The Superhero Power of Presence

Today Lars and I rode bikes, we played superheroes at the park, we ate Chick-fil-A and emptied out his backpack on the carpet by the front door. He jumped on the mini-trampoline and counted to nine: “1,2,3,4,5,8,7,9.” We played “Jet Larsen.” I checked his wings for damage and fed him “jet fuel.”

In the moments between, I was able to make a phone call, a birthday wish list, make breakfast and dinner. I was able to Face-time my mother, talk about a wedding with Jules at the park. I was able to wash dishes, take a shower, check email. I even got in a 35 minute run on the treadmill today.

Life is good at age 3 – both for Larsen and me. We’ve reached a good balance.

I think stay-at-home-parents struggle to find the right measure between presence and pleasure (or just plain work sometimes!) because of our physical proximity. I often wonder if it appears to Lars I am here just to fulfill his needs because he can find me easily.

Those nubby little fingers sneaking under the bathroom door seem to illustrate this. “No breaks on my time, Mom!” I imagine him thinking.

While I like to play superheroes with my son, it doesn’t mean I am one. I am human. I can’t sustain this magical quality of presence all the time. Today was a good day.

The older Lars gets, the less I am needed, so it seems age has also played a part here too.

I love being his mom. I love being the one he asks to play with. I love the snuggles, the smiles, the gift of connection with him. One day he’ll go off to college and these glorious days will be forever gone.

If I truly give him my presence – even when I’m so over playing jets – it fills him up, and I get more free time. He gets what he needs from me and is then ready to play independently.  It works for us.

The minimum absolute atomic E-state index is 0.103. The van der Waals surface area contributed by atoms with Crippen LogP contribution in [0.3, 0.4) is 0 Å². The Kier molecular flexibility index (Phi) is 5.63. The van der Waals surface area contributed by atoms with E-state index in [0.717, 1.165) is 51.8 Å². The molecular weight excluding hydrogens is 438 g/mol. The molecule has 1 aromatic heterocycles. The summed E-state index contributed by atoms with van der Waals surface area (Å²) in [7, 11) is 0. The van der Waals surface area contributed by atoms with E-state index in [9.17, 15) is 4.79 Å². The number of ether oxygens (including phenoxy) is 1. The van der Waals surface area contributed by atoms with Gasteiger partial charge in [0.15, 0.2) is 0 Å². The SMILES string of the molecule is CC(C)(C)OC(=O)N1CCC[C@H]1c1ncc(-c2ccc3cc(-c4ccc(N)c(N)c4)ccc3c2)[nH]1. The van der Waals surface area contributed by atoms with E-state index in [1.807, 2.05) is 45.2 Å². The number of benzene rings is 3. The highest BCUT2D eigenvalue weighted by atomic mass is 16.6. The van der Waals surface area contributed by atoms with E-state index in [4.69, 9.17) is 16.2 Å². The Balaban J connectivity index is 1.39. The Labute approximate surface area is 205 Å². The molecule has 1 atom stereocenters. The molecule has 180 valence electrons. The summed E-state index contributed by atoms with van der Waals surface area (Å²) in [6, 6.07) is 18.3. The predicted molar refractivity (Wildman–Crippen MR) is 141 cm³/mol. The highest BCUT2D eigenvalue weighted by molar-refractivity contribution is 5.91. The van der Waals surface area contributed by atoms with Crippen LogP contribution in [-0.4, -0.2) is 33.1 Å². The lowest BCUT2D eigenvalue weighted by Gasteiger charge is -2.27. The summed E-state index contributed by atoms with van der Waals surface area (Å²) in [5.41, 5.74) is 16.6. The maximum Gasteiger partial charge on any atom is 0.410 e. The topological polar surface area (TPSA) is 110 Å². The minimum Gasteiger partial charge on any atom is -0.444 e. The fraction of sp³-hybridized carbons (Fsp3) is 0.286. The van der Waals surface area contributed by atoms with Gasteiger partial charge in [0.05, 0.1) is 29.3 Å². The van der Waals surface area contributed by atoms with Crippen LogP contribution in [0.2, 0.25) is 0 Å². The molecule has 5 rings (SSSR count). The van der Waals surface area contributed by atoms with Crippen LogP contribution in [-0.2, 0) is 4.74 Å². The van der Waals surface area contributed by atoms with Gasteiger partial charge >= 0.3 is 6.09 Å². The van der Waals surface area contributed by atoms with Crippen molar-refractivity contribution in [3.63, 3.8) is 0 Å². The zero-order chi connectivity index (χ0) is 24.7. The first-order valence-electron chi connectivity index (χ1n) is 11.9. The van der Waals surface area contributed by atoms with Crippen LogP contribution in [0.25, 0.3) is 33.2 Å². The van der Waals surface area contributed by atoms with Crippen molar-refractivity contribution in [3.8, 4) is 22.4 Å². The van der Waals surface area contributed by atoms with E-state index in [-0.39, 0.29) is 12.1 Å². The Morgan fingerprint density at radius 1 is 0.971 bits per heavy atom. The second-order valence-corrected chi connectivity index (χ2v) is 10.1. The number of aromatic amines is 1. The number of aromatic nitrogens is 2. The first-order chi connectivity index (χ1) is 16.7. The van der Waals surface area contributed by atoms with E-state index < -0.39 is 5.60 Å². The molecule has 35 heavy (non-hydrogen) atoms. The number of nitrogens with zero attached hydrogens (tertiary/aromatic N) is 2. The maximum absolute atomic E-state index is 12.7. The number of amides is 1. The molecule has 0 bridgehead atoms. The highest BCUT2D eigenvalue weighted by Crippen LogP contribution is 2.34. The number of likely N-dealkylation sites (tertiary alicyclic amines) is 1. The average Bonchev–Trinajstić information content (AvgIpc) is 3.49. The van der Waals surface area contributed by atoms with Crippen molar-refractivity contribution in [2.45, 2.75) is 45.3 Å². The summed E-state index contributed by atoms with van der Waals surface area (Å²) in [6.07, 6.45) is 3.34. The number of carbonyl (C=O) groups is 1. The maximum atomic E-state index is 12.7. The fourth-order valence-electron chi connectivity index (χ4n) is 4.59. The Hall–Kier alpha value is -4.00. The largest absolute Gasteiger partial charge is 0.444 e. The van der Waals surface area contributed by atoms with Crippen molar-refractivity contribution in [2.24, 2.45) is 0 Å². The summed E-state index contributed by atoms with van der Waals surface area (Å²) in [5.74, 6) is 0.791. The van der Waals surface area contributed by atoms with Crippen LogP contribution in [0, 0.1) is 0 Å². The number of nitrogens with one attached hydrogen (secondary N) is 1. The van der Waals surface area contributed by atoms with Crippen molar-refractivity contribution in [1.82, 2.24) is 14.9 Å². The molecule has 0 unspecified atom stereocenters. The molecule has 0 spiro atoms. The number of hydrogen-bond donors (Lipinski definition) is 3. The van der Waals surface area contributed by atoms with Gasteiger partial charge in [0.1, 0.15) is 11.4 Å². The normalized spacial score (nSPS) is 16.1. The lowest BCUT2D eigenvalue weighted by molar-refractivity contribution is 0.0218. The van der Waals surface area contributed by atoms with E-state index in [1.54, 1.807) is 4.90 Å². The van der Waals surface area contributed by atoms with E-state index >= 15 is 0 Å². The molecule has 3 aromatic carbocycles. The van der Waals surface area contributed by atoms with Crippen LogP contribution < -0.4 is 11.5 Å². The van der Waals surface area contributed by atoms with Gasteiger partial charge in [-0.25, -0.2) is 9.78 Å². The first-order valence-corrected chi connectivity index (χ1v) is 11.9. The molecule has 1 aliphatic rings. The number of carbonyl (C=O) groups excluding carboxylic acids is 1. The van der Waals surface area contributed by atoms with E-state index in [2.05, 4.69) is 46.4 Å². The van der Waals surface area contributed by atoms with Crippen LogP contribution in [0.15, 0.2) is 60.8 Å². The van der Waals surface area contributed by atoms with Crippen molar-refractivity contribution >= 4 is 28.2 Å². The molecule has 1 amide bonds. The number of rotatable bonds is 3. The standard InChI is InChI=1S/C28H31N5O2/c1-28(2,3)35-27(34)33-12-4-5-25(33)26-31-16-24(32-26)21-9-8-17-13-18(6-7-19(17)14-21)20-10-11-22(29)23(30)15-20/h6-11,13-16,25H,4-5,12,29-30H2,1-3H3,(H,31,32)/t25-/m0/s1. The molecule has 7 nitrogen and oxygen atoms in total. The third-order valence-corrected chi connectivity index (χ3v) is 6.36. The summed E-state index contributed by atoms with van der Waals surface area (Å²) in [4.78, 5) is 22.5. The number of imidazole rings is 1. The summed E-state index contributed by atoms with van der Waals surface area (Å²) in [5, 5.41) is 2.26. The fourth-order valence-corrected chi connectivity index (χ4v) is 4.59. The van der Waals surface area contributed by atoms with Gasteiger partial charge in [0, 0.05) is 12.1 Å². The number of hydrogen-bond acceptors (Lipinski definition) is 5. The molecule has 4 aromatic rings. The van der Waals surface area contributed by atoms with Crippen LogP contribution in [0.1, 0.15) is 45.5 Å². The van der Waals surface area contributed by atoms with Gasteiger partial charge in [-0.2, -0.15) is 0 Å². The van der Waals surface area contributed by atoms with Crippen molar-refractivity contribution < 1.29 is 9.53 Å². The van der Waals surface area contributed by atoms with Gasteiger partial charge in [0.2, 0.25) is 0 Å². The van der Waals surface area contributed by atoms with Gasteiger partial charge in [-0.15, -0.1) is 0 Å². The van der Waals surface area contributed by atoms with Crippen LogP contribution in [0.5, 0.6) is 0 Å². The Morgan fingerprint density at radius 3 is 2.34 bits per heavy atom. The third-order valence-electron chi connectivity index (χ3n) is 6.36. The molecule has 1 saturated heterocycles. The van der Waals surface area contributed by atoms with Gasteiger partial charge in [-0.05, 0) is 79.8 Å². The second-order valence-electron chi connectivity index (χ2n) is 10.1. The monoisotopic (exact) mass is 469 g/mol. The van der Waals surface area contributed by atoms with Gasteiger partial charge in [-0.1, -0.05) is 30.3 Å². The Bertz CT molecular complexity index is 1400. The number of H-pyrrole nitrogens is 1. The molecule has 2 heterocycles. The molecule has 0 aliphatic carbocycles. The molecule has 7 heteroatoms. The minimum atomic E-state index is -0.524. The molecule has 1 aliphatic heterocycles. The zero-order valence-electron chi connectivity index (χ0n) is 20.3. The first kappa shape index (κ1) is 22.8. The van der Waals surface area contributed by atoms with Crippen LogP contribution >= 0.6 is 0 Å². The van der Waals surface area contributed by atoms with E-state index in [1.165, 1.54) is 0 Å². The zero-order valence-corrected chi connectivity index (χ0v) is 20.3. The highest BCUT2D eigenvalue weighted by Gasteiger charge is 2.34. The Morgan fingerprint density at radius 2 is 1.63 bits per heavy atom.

And there are times where I tell him things like, “First I will finish my phone conversation, then I will play outside with you,” or “First I will finish my writing, then I will play soccer with you. My writing time is important to me.”

This is a huge adjustment for him. Developmentally, he can understand mom is a person who needs free time just like he does, but his impulse control is still maturing. The language I use is important too, for it acts as the bridge to understand these major concepts of time and relationships. This “First and Then” terminology keeps me on track and is something he can mentally follow.

Finding balance is a huge determinator of one’s happiness as a parent. I’m sure of that.

So, no I don’t always get to read my book or put on make-up before every outing. But I get to hold this little boy’s hand when we play at the park. I get to have someone turn to me and say,  “Mom, this is so cool that we get to ride bikes together!” I get someone who misses me when I’m gone for half an hour.

Rather than giving something up to find more equilibrium – like telling myself  “I’ll get to read tonight when he’s asleep” or “Dad will be home soon, and I can write then” –  just simple and focused giving has brought me balance. When I really play jets with Lars and my mind isn’t on my to-do list or the new blog I want to write, when I truly give my attention, our day seems to flow better.

We actually are superheroes. That’s how they see us. It’s these uncomplicated, real, and consistent times that illustrate it to our kids and remind us of our power.

(But don’t think this supermom isn’t excited for preschool to start this fall!)

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